I’d like to thank the Carl Edwards #19 NASCAR team for showing me through each and every drawer of their massive toolbox.

I hope you’ve enjoyed looking under a stone that’s usually left unturned, exploring the tools inside a NASCAR toolbox.

Keith Charvonia
Instagram: speedhunterskeith



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I need that.

I must have all of that in my garage.


Really nice article!


Hat tip to Keith for a very uncommon, yet very entertaining and informative post I've ever seen in SH.
And the photos are quite an eye candy as well.
Would definitely look forward to another unorthodox peeks like this.


Yep, great article this one :)
I think that lone ratchet jacks the wheels up and down, so it can't move when you are wrenching?


Really cool article - thanks


I see they use SAE sizing for their fasteners...only in 'murrika.


GREAT read Keith, one of the better and more interesting articles on SH in recent memory. There's easily a few college educations worth of tools in those war chests!


Nice work Keith, I'm exactly the same as you - I went to Silverstone for Blancpain GT endurance series recently and barely watched the racing, spent most of the time lurking around the garages!


Love this. Nice job Keith.


this is awesome, I have always wanted to see what teams have in their boxes when I lurk around the garages. Now I am afraid I will never look at my box the same.


This is pure tool porn. Froth....






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Loving this stuff Keith!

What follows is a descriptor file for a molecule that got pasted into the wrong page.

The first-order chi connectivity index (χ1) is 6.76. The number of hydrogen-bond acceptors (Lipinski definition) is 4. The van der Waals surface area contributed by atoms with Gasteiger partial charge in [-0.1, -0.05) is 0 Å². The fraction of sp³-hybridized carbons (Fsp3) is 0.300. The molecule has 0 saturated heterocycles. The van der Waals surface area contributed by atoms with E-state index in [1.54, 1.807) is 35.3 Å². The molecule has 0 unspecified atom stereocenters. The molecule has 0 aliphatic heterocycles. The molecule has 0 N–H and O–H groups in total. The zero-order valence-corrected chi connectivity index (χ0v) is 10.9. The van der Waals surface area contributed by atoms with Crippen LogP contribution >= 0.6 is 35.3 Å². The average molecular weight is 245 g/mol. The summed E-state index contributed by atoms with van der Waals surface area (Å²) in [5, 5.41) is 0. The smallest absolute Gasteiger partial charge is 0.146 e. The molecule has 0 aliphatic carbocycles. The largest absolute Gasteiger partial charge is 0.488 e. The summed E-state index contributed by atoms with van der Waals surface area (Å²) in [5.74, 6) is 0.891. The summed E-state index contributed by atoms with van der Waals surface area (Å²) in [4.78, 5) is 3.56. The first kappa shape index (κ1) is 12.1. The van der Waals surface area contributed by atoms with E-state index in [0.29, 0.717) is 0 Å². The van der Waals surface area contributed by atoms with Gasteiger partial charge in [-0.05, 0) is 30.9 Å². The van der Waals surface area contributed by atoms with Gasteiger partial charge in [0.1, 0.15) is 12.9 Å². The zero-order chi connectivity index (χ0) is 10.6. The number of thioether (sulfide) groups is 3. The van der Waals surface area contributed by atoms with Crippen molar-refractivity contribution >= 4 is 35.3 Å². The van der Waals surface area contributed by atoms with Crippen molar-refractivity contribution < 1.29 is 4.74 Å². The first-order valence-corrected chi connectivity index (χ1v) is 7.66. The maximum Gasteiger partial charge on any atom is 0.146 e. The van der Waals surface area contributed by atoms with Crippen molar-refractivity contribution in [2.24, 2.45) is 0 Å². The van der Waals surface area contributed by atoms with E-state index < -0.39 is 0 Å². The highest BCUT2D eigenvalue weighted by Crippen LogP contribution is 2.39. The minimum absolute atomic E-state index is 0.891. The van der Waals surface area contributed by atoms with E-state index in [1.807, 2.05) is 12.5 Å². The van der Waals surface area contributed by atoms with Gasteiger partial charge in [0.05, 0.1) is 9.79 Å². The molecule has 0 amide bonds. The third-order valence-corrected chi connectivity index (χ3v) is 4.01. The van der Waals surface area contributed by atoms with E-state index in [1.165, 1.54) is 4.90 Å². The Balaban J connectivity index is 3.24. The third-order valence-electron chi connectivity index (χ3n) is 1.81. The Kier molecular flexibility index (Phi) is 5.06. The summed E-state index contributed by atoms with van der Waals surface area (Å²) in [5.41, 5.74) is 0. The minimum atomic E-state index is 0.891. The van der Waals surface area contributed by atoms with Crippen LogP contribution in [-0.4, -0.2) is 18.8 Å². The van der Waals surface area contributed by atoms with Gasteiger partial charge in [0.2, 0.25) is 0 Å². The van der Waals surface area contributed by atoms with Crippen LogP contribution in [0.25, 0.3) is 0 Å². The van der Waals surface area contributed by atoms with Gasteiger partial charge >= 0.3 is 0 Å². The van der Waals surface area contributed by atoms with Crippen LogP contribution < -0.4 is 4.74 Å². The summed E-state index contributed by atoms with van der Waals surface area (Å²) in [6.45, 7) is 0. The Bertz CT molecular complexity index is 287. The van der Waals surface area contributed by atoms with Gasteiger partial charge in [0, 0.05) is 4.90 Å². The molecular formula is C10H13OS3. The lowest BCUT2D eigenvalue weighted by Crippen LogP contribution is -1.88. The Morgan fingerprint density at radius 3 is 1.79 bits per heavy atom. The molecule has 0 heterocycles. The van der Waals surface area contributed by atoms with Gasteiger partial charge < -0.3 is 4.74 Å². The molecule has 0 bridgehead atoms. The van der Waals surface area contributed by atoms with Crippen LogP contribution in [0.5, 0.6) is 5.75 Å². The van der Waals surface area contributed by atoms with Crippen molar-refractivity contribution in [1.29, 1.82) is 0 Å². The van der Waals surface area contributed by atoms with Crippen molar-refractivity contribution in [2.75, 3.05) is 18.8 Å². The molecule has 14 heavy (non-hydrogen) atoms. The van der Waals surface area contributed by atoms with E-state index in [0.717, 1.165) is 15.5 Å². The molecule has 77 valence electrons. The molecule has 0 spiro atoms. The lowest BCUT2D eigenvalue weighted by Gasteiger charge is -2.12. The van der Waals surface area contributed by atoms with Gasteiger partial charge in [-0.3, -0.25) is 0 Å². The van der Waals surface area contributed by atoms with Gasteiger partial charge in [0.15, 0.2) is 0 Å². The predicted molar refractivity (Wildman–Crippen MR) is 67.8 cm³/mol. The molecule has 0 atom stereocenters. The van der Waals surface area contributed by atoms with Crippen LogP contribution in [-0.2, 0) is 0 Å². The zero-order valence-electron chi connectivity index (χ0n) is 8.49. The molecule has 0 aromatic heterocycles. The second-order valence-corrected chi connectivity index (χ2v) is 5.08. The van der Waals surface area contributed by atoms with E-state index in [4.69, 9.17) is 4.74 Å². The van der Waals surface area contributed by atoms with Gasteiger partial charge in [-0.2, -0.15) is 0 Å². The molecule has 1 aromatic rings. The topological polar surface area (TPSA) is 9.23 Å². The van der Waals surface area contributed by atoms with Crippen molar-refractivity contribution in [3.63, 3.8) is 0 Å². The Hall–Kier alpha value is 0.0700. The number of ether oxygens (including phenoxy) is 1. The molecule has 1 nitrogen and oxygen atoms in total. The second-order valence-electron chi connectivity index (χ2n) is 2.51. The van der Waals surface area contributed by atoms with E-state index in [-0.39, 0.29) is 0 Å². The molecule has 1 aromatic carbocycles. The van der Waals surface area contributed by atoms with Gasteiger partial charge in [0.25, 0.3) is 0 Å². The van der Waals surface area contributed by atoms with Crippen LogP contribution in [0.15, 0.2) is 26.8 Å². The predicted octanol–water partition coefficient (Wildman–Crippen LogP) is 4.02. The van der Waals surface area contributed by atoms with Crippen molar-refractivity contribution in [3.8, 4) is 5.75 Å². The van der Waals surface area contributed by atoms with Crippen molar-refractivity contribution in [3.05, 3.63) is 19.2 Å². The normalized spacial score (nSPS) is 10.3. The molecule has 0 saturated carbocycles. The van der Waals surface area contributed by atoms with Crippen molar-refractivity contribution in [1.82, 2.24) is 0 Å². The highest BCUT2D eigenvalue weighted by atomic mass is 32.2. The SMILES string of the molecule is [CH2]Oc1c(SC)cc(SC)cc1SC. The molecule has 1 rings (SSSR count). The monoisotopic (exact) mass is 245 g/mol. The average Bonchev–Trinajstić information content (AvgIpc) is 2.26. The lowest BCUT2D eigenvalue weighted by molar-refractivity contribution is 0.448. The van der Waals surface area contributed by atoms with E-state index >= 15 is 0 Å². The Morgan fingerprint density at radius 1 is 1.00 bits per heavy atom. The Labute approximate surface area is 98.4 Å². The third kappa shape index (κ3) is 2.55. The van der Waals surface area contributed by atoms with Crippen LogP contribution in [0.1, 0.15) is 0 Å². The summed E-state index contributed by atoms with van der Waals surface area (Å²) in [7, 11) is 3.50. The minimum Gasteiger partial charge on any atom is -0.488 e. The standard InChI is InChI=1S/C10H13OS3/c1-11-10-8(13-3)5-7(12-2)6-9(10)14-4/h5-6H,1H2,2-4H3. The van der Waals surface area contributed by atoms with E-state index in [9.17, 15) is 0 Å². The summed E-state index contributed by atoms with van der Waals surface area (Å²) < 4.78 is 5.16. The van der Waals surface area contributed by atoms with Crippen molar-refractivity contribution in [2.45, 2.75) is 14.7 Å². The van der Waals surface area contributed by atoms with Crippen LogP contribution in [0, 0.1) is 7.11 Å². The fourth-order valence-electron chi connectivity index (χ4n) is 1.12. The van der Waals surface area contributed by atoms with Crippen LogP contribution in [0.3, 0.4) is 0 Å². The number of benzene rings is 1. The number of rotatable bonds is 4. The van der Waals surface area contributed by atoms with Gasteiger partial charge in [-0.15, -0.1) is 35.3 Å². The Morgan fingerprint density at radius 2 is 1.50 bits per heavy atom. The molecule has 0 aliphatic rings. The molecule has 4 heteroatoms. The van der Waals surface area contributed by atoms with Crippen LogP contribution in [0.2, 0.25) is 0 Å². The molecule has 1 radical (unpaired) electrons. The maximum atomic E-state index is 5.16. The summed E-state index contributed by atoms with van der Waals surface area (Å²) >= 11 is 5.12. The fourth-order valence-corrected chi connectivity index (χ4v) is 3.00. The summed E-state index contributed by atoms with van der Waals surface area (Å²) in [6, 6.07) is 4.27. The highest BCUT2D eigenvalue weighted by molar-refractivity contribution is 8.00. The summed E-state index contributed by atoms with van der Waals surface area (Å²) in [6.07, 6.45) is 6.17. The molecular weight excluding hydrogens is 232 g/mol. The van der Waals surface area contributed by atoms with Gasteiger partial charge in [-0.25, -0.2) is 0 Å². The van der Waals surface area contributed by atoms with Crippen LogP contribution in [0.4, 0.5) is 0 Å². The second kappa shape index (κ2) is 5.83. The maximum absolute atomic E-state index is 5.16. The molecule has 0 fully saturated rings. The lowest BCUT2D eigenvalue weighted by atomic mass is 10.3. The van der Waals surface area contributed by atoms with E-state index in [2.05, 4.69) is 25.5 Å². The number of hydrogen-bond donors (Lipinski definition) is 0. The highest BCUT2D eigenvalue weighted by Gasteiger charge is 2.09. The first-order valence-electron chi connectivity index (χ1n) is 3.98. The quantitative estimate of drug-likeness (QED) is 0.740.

Dimitry Mochkin

So. Many. Tools. Hnnnnnnggggghhhhh


Larry Chen Thanks Larry!


speedhunters_dino Thanks Dino!


Turbology Appreciate it!


mykrrrr I believe you would be shamed out of the garage for using a 14mm wrench. :)

It really is an interesting thing to note though, even American cars have used metric fasteners for decades now.


James_Turbo Ah that very well could be!


gagahsasono Glad you enjoyed it! I would love to continue this series by visiting other forms of racing.


JonathanW It's extremely interesting to see how things work in a professional motorsport garage.


KeithCharvonia James_Turbo it looks like the ratchet and attached extension are too long to keep in the box so they pass through the entire box and stick out the other end.  There is a duplicate coming from the other end and passing the opposite way.


That moment that you realize just how weak your toolbox game is.


I bet they still can't find the god damn 10mm socket


Keith - Excellent post! I'm an SO guy myself, and it's awesome seeing other tool setups. Please continue doing these, this is great for seeing how things are done in the professional world. It's also great for stealing organizational ideas :)


Truly interesting article.


@Doug Puts us to shame!


Frieswiththat Seriously! That's when I stop working and clean until I find it.


KLO101489 Absolutely, I'll be fabbing up some wrench trays soon.


I have the weirdest boner.


That was far more interesting than I was expecting!


Frieswiththat They'd never find a 10mm since there's nothing metric! ;)


Frieswiththat LOL +1

They lost the 3/8 socket


Way to think outside of the box with this article Keith! Sometimes it's great to step away from the main show and focus on a key element we all understand...the toolboxes. :)


awesome photos! now lets get an update on the land cruiser! ps- i just got a 100 myself. excited for all the stuff to come.